Newly-crowned US Open champion Novak Djokovic said he was inspired to take up tennis after watching Pete Sampras in action and that matching his Grand Slam record is a dream-come-true moment for him.

The Serb made light work of third seed Juan Martin del Potro — 6-3, 7-6(4), 6-3 on Sunday at the Flushing Meadows to win his 14th Grand Slam crown, thereby moving alongside Sampras into joint-third on the all-time list of men with most major titles.

"Pete Sampras is one of the biggest legends ever to play the game. He was my childhood idol. He was someone I was looking up to. The first actual thing I saw related to tennis on the TV was his first or second Wimbledon championship. That inspired me to start playing tennis," Djokovic said on Sunday.

"There is a lot of significance of me being now shoulder to shoulder in terms of Grand Slam wins with him. It's truly incredible when you think about it... I grew up playing and thinking that one day I'll be able to do what he does. To actually be here, it's a dream come true."

The crowd at the Arthur Ashe Stadium had been backing del Potro throughout the tournament and Sunday was no different. With the roof closed, the chants of "Ole Delpo" made for an electric atmosphere.

(L-R) Juan Martin Del Potro of Argentina and Novak Djokovic of Serbia poses with the runner-up and championship trophies (respectively) on day fourteen of the 2018 U.S. Open tennis tournament at USTA Billie Jean King National Tennis Center. Mandatory Cred
(L-R) Juan Martin Del Potro of Argentina and Novak Djokovic of Serbia poses with the runner-up and championship trophies (respectively) on day fourteen of the 2018 U.S. Open tennis tournament at USTA Billie Jean King National Tennis Center. REUTERS/ Danielle Parhizkaran-USA TODAY Sports

Nonetheless, Djokovic, who thrives in such situations, showed his class yet again dismantling del Potro, who had been in fine form over the last two weeks in New York.

The second set went into a tie-breaker but Djokovic maintained composure to close it out and make sure he lifted a US Open trophy in his eighth final in New York.

"When the roof is closed, trust me, it's very loud. Very, very loud down there. It takes a lot of effort to actually stay poised at this moment. I'm glad I managed to do that," Djokovic added.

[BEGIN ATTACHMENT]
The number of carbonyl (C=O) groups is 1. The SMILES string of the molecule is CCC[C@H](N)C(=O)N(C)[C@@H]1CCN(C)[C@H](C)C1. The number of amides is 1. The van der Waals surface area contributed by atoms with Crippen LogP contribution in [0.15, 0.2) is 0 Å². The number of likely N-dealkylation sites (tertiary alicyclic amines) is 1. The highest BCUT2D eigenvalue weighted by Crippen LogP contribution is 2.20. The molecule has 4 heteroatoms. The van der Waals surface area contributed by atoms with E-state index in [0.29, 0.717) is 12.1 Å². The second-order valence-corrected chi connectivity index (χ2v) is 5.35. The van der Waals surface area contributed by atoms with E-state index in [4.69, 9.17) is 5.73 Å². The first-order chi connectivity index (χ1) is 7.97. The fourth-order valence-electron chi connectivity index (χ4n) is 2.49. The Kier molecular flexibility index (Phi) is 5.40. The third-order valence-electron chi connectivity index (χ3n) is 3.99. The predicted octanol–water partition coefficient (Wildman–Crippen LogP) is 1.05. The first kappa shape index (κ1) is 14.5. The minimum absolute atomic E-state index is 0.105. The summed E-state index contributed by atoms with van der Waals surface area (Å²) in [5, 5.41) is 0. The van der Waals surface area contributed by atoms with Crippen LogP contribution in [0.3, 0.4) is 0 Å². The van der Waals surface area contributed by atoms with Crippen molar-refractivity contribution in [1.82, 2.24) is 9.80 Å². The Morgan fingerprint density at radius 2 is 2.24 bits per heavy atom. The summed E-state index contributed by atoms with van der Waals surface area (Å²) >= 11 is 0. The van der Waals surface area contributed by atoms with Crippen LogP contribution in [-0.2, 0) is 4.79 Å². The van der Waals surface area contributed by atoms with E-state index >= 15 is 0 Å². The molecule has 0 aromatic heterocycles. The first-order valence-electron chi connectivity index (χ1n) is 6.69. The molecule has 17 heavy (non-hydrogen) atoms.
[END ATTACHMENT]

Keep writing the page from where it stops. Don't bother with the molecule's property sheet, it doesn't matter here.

"I thought it was electrifying in some stages of the match, especially in the second set when we went toe-to-toe. I had my corner, as well. I had my fans. The full stadium got involved, got engaged, especially in those stages of the match."

Quite a few had written off Djokovic when the Serb was sidelined due to elbow issues in 2017. The 31-year-old himself was lacking confidence after a string of poor results in the early-season hard-court swing.

However, after getting his long-standing elbow issue fixed with a surgery, Djokovic returned to the tour with confidence and renewed hunger.

Djokovic showed signs of revival on clay but stepped it up on grass, winning the Wimbledon title and shutting down the naysayers.

Despite not being ranked as high as his contemporaries — Nadal and Federer in the lead up to the US Open, Djokovic was considered as the favourite, and boy, did he live up to the billing!

Ever since being stretched to four sets in his second round against Tennys Sandgren, Djokovic did not drop a set, demolishing the likes of Federer-slayer John Millman, Kei Nishikori and del Potro en route to the top step of the podium.

"When I had the surgery on my elbow I could truly understand what Juan Martin was going through. Difficult times but you learn from adversity," Djokovic said.

"You learn when you're down when you have doubtful moments. I tried to take the best out of myself in those moments and get myself in this position."

With the win on Sunday, Djokovic is set to move to the third spot behind Nadal and Federer on the ATP charts. And he has a chance to finish the year on pole position.